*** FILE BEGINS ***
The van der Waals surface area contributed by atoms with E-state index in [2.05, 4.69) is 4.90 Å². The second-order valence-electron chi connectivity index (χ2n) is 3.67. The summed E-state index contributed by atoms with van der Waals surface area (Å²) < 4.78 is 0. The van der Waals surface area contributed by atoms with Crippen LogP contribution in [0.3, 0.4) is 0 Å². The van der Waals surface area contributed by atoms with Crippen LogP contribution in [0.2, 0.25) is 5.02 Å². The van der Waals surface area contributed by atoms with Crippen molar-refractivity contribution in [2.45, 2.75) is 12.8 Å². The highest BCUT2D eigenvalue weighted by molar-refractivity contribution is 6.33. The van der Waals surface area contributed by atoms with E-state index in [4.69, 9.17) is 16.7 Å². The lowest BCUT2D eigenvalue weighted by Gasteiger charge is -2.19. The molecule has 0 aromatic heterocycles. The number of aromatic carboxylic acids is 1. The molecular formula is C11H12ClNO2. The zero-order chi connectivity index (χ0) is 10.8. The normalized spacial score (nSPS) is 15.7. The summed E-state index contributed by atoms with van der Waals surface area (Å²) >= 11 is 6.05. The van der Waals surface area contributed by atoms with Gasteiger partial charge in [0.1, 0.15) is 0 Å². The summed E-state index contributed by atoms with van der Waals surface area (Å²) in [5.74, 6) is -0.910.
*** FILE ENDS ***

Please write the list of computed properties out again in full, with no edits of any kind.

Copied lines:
The van der Waals surface area contributed by atoms with E-state index in [2.05, 4.69) is 4.90 Å². The second-order valence-electron chi connectivity index (χ2n) is 3.67. The summed E-state index contributed by atoms with van der Waals surface area (Å²) < 4.78 is 0. The van der Waals surface area contributed by atoms with Crippen LogP contribution in [0.3, 0.4) is 0 Å². The van der Waals surface area contributed by atoms with Crippen LogP contribution in [0.2, 0.25) is 5.02 Å². The van der Waals surface area contributed by atoms with Crippen molar-refractivity contribution in [2.45, 2.75) is 12.8 Å². The highest BCUT2D eigenvalue weighted by molar-refractivity contribution is 6.33. The van der Waals surface area contributed by atoms with E-state index in [4.69, 9.17) is 16.7 Å². The lowest BCUT2D eigenvalue weighted by Gasteiger charge is -2.19. The molecule has 0 aromatic heterocycles. The number of aromatic carboxylic acids is 1. The molecular formula is C11H12ClNO2. The zero-order chi connectivity index (χ0) is 10.8. The normalized spacial score (nSPS) is 15.7. The summed E-state index contributed by atoms with van der Waals surface area (Å²) >= 11 is 6.05. The van der Waals surface area contributed by atoms with Gasteiger partial charge in [0.1, 0.15) is 0 Å². The summed E-state index contributed by atoms with van der Waals surface area (Å²) in [5.74, 6) is -0.910.